Wireless IoT sensors offer flexibility in installation placement and network expansion without the need to open walls or run cables.

The demands on our office buildings have changed.  Fewer people are occupying these spaces, and more building owners, planners, and facility executives are valuing flexibility, digitalization, and energy efficiency.  Employees, who are gradually returning to the office, want assurances of a virus-free space, not to mention a comfortable, healthy, and safe environment.  Meanwhile, buildings still account for nearly 40% of global CO2 emissions through their embodied energy as well as their operation.

Because intelligent networked spaces can balance these multidimensional objectives, they are increasingly capturing the attention of executives and managers.  IoT sensors measuring occupancy, carbon dioxide, noise, and light have been in use for years, but their costs have come down.  At the same time, they are becoming easier to install and maintain.  By obtaining their energy from sources in their immediate surroundings, such as occupant movement, light, and temperature differences, sensors can operate without wires and batteries.  Consequently, an owner can gain the benefits of sensors without worrying about energy supply and consumption.

IoT sensor benefits in smart spaces

Because few offices will be fully occupied for the full work week for the foreseeable future, many workstations will sit unused.  Through desk-sharing and hybrid working models alone, employers can save up to 30% of costs for furniture, energy, and rent. IoT sensors can record how many people are in a room and monitor which workstations and areas are in use, allowing owners, operators, and planners to digitally map and optimize space.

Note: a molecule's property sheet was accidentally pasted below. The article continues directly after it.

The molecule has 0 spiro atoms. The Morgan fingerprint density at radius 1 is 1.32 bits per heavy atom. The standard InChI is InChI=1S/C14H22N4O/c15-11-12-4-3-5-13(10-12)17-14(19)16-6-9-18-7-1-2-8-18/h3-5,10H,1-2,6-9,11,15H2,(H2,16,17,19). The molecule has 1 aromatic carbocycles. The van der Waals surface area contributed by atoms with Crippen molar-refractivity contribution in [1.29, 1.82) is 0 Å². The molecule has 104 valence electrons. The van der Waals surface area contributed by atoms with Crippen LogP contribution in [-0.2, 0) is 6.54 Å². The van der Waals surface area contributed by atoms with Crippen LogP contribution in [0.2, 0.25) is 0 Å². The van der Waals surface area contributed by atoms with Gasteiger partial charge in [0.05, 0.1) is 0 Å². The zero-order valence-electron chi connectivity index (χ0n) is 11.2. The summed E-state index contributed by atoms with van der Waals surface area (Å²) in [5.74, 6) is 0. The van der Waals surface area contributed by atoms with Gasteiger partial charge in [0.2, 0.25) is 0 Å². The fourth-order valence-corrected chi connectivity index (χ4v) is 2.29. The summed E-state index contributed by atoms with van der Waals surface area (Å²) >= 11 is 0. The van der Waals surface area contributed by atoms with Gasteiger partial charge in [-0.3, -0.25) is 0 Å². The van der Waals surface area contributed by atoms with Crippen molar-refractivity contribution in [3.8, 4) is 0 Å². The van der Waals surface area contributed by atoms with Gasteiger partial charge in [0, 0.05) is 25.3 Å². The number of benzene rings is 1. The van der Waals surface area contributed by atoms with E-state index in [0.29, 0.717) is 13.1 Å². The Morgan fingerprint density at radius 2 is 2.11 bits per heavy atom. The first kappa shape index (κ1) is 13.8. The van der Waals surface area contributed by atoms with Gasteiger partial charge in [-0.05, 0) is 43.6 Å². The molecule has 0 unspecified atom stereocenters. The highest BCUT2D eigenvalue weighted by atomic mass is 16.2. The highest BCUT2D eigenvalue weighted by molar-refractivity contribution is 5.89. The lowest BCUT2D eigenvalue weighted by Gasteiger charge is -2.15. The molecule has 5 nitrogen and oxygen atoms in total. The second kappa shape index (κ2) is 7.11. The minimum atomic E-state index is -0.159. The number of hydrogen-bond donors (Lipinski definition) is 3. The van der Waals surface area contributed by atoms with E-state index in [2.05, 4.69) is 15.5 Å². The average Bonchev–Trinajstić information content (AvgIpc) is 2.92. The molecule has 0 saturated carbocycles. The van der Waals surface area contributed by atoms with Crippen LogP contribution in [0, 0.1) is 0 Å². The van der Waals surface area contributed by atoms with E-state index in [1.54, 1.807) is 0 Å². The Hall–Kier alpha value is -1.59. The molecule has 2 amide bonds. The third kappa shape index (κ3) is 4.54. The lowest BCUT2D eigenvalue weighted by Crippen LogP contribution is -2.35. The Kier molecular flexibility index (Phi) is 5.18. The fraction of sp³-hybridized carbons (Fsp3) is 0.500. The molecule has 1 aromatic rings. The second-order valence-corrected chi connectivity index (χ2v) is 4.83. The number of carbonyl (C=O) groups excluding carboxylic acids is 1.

Information on desk availability can direct energy management decisions and notify employees in real-time which workstations are available.  Employees can then situate themselves in areas with their preferred temperature, with specific colleagues for team activities, or with the technical equipment needed for their task.

Unused desks can also be significant energy and capital consumers.  In areas rarely or sporadically in use, temperature and solar sensors can inform heating, cooling, ventilation, and lighting controls to adjust automatically if these systems communicate on the same network.  Data on space utilization can help identify areas rarely in use, which in turn can help companies decide whether to continue leasing them.

Carbon dioxide sensors can maintain or even increase worker productivity; more importantly, they can maintain employee health by monitoring room air quality and CO2 levels.  If 10 employees spend about an hour in a meeting room without sufficient ventilation, their bodies will feel as if they each had consumed two glasses of wine—at that point, productive work is hardly possible.  Sensors can alert occupants when CO2 concentration is approaching a critical level and increase airflow into the space, whether through mechanical systems or by notifying occupants to open windows.


Author: Raoul Wijgergangs   Smart Buildings Technology